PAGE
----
Make The Most Of The Wet Season With These New Spirits
Spirits to add to your collection this monsoon
New gins like Amrut Nilgiris Cask-Aged, Trading Tides, Spice Route, and whiskies like Dewars Double Double and Indri-Trini make the monsoon a more spirited one. Here are some worthy new additions to your bar.
Trading Tides & Spice Route
About two years ago, cult Australian distillery Four Pillars and Goa-based Third Eye distillery, which makes Stranger & Sons, decided to collaborate on a project to see each of them create a gin inspired by botanicals they had never previously used. Four Pillars, located in the Yarra Valley in Victoria, took delivery of black pepper, cardamom and other spices from around Goa. At the same time, Third Eye got introduced to river mint, lemon myrtle, and anise myrtle. The results of this exercise, conducted over the internet, are Trading Tides and Spice Trade. Trading Tides, distilled in Goa, is a lovely citrus-forward gin, while you’ll find hints of green schezwan and red chilli, among others, in Spice Trade.
The gins are available in Goa, Karnataka, and Maharashtra and the price range between Rs 2520 and Rs 3,500.
Sipsmith, among the heroes of London’s craft gin renaissance, defines a classic London Dry gin. Its distillery opened in 2009. It was the first one with a copper pot still to open within Greater London in nearly two centuries. Expect a floral bouquet with citrusy notes, a palate led by dry juniper, and a spicy finish.
The gin is priced between Rs 5485 and Rs 7000 and is available in Delhi, Gurugram, Mumbai, Pune and Bengaluru.
Amrut Nilgiris Cask-Aged Gin
Amrut is cool because it constantly innovates. Its new Nilgiris cask-aged gin follows the same tradition, with a limited run of 1800 bottles worldwide. Like many of the brand’s Single Malt variations, getting your hands on the new gin will be tough. It is matured in first, second, and third-fill ex-bourbon casks that have previously held peated and unpeated Amrut malts for about three months. It took about a year of experimentation for Amrut’s gin distiller Nikhil Varma to “extract the desirable wood congeners and add a subtle yet dynamic profile to the original Nilgiris Gin”. Price start at Rs 3,295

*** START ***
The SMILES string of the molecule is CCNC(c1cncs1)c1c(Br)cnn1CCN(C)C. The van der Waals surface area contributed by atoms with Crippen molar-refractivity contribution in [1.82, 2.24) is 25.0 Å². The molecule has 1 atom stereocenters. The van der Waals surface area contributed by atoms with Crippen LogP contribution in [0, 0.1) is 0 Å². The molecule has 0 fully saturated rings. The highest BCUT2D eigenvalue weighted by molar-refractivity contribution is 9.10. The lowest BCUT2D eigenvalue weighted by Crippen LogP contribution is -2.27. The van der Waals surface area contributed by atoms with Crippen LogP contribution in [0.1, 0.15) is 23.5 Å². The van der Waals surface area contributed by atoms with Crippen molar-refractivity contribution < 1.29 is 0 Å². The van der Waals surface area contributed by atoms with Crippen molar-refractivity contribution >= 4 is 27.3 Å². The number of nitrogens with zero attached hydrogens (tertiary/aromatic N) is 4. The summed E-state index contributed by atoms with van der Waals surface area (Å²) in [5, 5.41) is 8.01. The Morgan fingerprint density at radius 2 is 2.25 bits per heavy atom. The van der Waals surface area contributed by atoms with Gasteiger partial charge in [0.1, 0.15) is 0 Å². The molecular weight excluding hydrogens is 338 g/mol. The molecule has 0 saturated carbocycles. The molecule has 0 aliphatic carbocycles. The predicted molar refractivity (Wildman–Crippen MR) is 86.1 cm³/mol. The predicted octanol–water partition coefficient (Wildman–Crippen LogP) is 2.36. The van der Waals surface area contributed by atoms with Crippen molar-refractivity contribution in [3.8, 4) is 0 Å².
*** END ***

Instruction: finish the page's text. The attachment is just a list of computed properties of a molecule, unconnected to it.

Hapusa — Distiller’s Cut
Exclusive to Delhi, the Hapusa-Distiller’s Cut is bolted at a higher alcohol strength of 47 per cent ABV as against the original gin’s 43. This means that if you dig Hapusa and get your hands on the Distiller’s Cut, you could be in for a richer, more complex, yet familiar experience. According to Nao Spirits, which makes the gin, the Hapusa Distiller’s Cut “is able to retain and showcase some of the more delicate notes of its botanicals like raw mango and turmeric.”
Priced at Rs 3,000.
Dewars Double Double
The original Dewars Double Double recipe went something like this: first age blended single grain whiskies and single malts separately, and then blend them together and age them once again. They added an extra step three years ago: the whiskies were aged for an additional year in select sherry casks. The result? A bunch of awards and an eager following. The Double Double range — a 21 YO, a 27 YO, and a 32 YO — was launched last month in India. Especially interesting are the cask finishes: the 21 YO is aged in Olorosso; the 27 YO in Palo Cartado; and the 32 YO in Pedro Ximenez sherry casks.
Prices start at Rs 12,000.
A gold medal at the World Whisky Awards, a Silver at the IWSC, and most recently, pole position in the Indian single malt category at the International Whisky Competition: within six months of its launch, the Indri-Trini has picked up a lot of shiny metal. India’s first three-wood expression, the Indri-Trini, made by Piccadilly Distilleries, India’s largest independent spirits manufacturer, is aged in ex-bourbon, sherry, and red wine casks.
The No Age Statement whisky costs between Rs 3,100 and Rs 5,200
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